Garden City for the munitions workers

Garden City for the munitions workers

A few years before the outbreak of World War 1 HG Wells had published his book The War in the Air (1907). For the workers toiling in the munitions factory in Woolwich the threat of an aerial bombardment seemed like a science fiction story rather than a real threat. Yet by 1915 the large looming Silver Fish in the sky, guided by the moonlit gilded Thames would wind their way to London. They knew that if they dropped their bombs before they reached the bulge in the river, Greenwich Peninsula, there was a chance they could hit the Royal Arsenal, so crucial to Britain’s war effort.

Damage from the air raid

Damage from the air raid

Munitions workers who had flocked to Woolwich to take up work in the Royal Arsenal soon had experience of the Zeppelin raids. There was an air attack on 25th August 1916 which damaged property in Dickson Road, Sandby Green and completely demolished a house in Well Hall Road all on the new Garden City Estate that had been built to house workers. Three members of the same family were killed. There was a further raid on September 3rd 1916.

Air raid 1st WW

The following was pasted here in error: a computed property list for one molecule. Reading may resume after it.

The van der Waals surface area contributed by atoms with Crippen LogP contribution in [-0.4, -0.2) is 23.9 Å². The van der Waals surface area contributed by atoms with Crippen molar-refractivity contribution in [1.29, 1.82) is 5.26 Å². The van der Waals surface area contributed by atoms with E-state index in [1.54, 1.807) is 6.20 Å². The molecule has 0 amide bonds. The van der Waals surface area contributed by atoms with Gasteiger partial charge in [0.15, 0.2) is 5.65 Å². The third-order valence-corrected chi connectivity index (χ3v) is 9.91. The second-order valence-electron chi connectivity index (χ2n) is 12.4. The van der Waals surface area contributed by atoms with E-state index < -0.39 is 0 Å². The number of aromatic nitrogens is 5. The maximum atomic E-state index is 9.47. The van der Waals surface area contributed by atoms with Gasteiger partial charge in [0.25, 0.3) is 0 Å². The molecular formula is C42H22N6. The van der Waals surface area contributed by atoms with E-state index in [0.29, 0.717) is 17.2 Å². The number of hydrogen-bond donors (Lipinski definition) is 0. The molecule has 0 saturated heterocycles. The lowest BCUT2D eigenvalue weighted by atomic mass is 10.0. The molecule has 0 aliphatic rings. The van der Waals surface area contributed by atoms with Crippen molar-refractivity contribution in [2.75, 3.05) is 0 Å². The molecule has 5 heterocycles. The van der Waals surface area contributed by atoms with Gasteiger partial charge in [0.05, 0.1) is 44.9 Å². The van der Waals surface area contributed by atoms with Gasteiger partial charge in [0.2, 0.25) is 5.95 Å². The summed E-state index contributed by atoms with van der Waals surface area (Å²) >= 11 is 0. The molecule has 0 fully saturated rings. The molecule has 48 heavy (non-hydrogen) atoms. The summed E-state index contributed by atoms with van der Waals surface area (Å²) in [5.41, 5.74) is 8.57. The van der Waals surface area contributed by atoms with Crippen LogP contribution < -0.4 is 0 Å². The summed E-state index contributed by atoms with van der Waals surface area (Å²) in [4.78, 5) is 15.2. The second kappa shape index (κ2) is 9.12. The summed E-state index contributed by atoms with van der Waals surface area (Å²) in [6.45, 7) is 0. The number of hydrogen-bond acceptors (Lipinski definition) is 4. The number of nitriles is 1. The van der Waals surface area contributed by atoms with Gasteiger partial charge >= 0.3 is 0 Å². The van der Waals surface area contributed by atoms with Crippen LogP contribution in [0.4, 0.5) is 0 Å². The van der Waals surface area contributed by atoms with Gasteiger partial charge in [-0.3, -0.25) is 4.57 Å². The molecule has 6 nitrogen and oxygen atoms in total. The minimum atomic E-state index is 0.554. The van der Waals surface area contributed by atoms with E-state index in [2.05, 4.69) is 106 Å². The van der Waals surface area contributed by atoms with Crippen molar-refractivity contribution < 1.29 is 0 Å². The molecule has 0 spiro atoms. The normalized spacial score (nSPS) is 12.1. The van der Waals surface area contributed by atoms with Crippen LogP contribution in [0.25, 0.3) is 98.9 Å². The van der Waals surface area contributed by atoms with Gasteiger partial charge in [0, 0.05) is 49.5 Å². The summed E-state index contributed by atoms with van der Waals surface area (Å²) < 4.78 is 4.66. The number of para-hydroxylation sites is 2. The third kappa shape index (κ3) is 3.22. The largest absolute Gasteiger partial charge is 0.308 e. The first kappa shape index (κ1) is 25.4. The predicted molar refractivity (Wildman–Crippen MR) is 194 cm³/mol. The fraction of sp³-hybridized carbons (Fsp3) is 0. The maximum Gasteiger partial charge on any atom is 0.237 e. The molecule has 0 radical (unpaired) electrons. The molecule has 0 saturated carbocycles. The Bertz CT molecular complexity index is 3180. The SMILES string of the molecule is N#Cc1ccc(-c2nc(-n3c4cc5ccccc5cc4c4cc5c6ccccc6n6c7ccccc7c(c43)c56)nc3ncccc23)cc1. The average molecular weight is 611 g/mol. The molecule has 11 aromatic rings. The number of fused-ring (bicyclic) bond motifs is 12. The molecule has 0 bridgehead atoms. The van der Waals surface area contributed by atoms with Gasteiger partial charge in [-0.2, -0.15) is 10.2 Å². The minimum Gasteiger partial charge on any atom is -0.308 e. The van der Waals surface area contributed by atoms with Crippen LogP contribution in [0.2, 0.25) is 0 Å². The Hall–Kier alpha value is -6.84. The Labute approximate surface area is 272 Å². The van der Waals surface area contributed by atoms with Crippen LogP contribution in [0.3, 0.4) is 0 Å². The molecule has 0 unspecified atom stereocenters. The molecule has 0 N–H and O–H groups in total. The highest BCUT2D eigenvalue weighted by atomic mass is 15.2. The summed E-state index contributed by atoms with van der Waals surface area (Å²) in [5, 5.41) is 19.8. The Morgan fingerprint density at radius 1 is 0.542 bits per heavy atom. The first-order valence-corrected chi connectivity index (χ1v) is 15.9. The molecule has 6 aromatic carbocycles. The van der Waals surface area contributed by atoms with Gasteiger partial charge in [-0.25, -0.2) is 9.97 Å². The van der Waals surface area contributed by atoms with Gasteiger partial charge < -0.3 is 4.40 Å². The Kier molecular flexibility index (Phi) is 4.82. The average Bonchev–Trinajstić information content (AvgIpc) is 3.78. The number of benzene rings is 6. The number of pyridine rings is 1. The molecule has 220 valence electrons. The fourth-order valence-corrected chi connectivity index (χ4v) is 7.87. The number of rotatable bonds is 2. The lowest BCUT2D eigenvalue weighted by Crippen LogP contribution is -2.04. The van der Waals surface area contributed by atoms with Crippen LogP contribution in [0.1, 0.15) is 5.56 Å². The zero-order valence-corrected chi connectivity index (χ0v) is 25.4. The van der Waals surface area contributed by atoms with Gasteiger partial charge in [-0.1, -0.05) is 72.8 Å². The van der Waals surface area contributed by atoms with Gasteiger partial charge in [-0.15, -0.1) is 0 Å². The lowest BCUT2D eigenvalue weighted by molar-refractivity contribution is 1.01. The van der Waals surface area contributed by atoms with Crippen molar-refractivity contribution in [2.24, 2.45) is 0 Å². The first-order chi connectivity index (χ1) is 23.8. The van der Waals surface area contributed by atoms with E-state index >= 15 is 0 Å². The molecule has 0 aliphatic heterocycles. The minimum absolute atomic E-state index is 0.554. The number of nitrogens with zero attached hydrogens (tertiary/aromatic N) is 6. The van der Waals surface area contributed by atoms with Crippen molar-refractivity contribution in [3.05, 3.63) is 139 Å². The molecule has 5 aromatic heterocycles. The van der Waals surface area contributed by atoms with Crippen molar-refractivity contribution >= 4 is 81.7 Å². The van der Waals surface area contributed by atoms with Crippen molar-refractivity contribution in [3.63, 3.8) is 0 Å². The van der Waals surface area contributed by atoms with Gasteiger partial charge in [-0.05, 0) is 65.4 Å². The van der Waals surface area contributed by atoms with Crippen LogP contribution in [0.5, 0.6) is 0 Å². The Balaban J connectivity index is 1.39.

The people were better prepared for the attack the following week. They were warned late on Saturday evening to leave their houses and move to open space. Crowds gathered on Woolwich Common as the search lights began looking for the incoming Zeppelin. The thin light of a Zepplin became visible and the gunners began their work. The Zepplin turned and was moving off and the guns stopped. The ship then became a mass of white flames. The crowd cheered, hugging one another and began singing Rule Britannia and Men of Harlech.

Woolwich, a military town, had many monuments of past conflicts and had within its community soldiers involved in those wars. However, this war was different as now civilians were the target. The Zeppelin raids were an object of contempt and became known as the “baby-killers”. The accounts of the raids in the local Kentish Independent fuelled this hatred with several mentions of the “Apostles of Kultur”. This is a reference to the belief that German “kultur” would spread to all countries across the globe. Little wonder the crowd found their patriotic voice.

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